Yesterday was unusual in that the day began without a lot of apparent confusion. I mean that she was happy from the start and didn’t ask my name or hers or where we were the entire day. On the other hand, she experienced a good bit of confusion and frustration late in the day.
As often happens, she asked what she could do when we got home from lunch. I gave her the usual options of working on her iPad or looking at her photo books. She chose the iPad and walked over to the sofa. She asked if she could lie down. I told her that would be fine. Then she wanted to know if she could take off her shoes. Again, I told her that was fine.
This was about 2:00. She spent a little over two hours resting. I believe she was awake most of the time. At least once, it looked like she was asleep. Shortly after 4:00, she looked over at me. I asked if she would like to go out for ice cream. I was sure she would say yes, but she said no. She wanted to continue resting.
After another ten minutes, I asked if she would like for us to look through one of her photo books together. She liked that, and we spent the next forty-five minutes looking at the album of her mother’s family. This time was different. She was really working to remember who each person was as well as all the accompanying information as if she were preparing for a test. Since she was unable to remember any of these things for even a few seconds, she kept asking me to repeat what I had just told her. We spent a good ten minutes just trying to learn the names of the four members of her mother’s family whose picture was on the cover. I think we only got to move forward because I flipped to the opening page, and she focused on it. Despite the trouble she was having, we went through the entire book before I suggested we go to dinner.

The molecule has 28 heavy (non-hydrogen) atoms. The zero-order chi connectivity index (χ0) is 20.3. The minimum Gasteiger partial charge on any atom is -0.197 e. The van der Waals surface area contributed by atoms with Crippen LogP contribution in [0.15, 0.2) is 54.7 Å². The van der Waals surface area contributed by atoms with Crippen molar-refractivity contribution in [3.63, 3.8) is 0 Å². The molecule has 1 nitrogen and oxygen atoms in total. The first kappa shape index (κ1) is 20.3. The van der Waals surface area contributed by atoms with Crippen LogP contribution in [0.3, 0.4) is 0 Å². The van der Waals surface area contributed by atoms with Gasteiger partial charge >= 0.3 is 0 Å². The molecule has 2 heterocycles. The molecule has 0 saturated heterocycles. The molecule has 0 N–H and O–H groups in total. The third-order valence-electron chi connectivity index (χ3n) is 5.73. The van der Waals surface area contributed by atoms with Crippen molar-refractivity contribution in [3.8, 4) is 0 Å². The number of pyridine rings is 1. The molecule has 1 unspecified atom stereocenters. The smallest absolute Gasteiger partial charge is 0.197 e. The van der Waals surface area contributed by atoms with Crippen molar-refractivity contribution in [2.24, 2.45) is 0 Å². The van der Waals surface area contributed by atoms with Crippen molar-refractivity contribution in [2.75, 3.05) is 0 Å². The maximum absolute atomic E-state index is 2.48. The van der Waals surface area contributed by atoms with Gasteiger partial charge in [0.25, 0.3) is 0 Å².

After dinner, she usually wants to remain in the family room for an hour or so before going to our bedroom. Not so last night. She wanted to go directly to the bedroom where she began to work on her iPad.
She quickly ran into problems. Usually the most common problem is her getting into the store when she wants to get a new puzzle. She has a hard time remembering that all she has to do is touch one of the puzzles that are pictured. Instead, she touches a button in the top right-hand corner of the screen. That takes her to the store. This happened several times, but the bigger problem was simply figuring out how to put the pieces in their proper places.
We both became frustrated when I couldn’t explain that some pieces have a flat side that goes next to the edge that defines the area where the pieces should be placed. I was never able to get her to understand. When I tried to show her the line that makes a frame around the space where the pieces are to go, she simply couldn’t see it. This is another instance in which her vision is a major part of the problem. It was more than that, however. She couldn’t grasp that the flat side of a puzzle piece must go along the edge of the frame/border. Finally, I suggested she look at one of her photo books.